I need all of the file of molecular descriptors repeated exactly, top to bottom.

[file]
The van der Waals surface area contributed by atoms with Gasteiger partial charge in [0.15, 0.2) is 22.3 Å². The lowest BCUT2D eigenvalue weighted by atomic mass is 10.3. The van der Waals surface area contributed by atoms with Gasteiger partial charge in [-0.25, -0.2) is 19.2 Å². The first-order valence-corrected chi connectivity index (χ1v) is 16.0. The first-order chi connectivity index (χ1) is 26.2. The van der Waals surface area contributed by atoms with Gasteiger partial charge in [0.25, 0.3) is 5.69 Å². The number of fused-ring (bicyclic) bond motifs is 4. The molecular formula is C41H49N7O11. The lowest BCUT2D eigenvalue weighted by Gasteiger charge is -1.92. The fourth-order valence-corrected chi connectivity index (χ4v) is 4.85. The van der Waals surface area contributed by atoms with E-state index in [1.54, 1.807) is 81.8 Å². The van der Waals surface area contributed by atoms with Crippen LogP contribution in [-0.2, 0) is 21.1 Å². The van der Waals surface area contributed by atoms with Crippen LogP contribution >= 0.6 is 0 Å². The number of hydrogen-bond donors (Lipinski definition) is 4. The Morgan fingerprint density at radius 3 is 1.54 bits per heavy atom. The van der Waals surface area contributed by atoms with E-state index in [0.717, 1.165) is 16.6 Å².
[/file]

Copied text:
The van der Waals surface area contributed by atoms with Gasteiger partial charge in [0.15, 0.2) is 22.3 Å². The lowest BCUT2D eigenvalue weighted by atomic mass is 10.3. The van der Waals surface area contributed by atoms with Gasteiger partial charge in [-0.25, -0.2) is 19.2 Å². The first-order valence-corrected chi connectivity index (χ1v) is 16.0. The first-order chi connectivity index (χ1) is 26.2. The van der Waals surface area contributed by atoms with Gasteiger partial charge in [0.25, 0.3) is 5.69 Å². The number of fused-ring (bicyclic) bond motifs is 4. The molecular formula is C41H49N7O11. The lowest BCUT2D eigenvalue weighted by Gasteiger charge is -1.92. The fourth-order valence-corrected chi connectivity index (χ4v) is 4.85. The van der Waals surface area contributed by atoms with E-state index in [1.54, 1.807) is 81.8 Å². The van der Waals surface area contributed by atoms with Crippen LogP contribution in [-0.2, 0) is 21.1 Å². The van der Waals surface area contributed by atoms with Crippen LogP contribution >= 0.6 is 0 Å². The number of hydrogen-bond donors (Lipinski definition) is 4. The Morgan fingerprint density at radius 3 is 1.54 bits per heavy atom. The van der Waals surface area contributed by atoms with E-state index in [0.717, 1.165) is 16.6 Å².